A team of students from Penn State's College of Agricultural Sciences finished second overall at the U.S. Poultry and Egg Association National Poultry Judging Contest, held last month at Louisiana State University.
Penn State's team, which brought home a school-record nine trophies, consisted of Jacob Haagen of Howard, an animal sciences major with a poultry and avian science minor; Andrew Pullen of Harleysville, an animal sciences major with a poultry and avian science minor; Russell Phenicie of Mercersburg, an agricultural science major with a poultry and avian science minor; and Krista Moser of Philadelphia, an agricultural and extension education major.
Teams from 10 colleges and universities competed in three divisions: production judging, breed selection and market products judging. Competitors must demonstrate their ability to select the breeders that will produce the most eggs and the offspring that will produce the meatiest carcass most efficiently.
Contestants also are judged on how well they have mastered U.S. Department of Agriculture rules and regulations governing the grading of eggs and poultry carcasses.
The students prepared for the competition through a rigorous training program and by enrolling in a 14-week poultry science course.
"The students must show they understand how to select production animals that will result in products consumers want," said Phillip Clauer, senior instructor in poultry science who co-coached the team with Dirk Wise, manager of Penn State's Poultry Education and Research Center. "These concepts are not just for this contest; they will help the students when they enter the industry after graduation."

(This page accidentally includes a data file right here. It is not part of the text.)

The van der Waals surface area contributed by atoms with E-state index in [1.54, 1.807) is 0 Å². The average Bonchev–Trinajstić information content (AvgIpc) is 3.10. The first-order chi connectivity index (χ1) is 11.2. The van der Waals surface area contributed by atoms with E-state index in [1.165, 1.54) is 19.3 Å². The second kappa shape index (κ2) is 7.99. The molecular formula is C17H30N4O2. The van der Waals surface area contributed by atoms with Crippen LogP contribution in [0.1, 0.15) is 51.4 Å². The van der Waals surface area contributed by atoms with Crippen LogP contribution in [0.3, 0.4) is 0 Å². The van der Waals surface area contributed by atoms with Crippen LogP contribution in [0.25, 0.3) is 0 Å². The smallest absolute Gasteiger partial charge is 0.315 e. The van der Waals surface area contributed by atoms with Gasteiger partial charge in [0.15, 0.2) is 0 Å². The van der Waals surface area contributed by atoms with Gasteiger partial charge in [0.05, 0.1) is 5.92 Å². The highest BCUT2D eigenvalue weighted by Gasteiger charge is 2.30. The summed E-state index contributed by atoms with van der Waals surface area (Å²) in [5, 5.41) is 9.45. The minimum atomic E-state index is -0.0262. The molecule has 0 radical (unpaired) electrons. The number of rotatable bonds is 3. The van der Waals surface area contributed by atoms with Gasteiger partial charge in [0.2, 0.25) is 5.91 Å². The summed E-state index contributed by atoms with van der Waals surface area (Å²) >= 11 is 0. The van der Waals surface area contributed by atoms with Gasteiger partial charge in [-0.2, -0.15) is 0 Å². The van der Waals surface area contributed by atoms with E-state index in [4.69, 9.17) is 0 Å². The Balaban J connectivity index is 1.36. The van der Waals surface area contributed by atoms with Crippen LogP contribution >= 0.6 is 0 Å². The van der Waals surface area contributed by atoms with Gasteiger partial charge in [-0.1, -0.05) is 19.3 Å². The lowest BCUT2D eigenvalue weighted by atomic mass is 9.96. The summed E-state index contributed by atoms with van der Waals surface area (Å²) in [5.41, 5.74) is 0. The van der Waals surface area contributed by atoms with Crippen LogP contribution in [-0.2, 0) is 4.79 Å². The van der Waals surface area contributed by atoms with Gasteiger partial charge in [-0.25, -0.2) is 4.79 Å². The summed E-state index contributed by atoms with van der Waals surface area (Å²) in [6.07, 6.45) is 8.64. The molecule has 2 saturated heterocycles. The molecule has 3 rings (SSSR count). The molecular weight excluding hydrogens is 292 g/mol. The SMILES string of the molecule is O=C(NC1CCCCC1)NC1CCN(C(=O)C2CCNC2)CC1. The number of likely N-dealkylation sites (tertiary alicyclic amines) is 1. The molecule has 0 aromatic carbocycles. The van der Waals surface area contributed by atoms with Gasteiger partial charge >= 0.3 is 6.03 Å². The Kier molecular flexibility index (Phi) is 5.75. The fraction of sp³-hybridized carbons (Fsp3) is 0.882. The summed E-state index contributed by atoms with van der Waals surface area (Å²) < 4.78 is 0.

Texas A&M University was first overall, followed by Penn State, University of Arkansas, Louisiana State University and North Carolina State University.
In addition to taking second place overall, the Penn State team finished first in the production division, third in breed selection and third in market products.
Haagen placed second overall in the individual competition and was high individual in the production division. He also finished fifth in breed selection and tied for fifth in market products.
Pullen finished as the sixth highest individual overall, tied for second in production and placed ninth in breed selection. Phenicie placed 11th overall and fourth in market products. Moser finished as the 25th highest individual overall.
"This was the most difficult contest I can remember," said Clauer. "Finishing second as a team and placing at least one individual in the top five in every division and overall is an indication of the quality of our students and establishes Penn State's poultry and avian science program as one of the top programs of its kind in the country."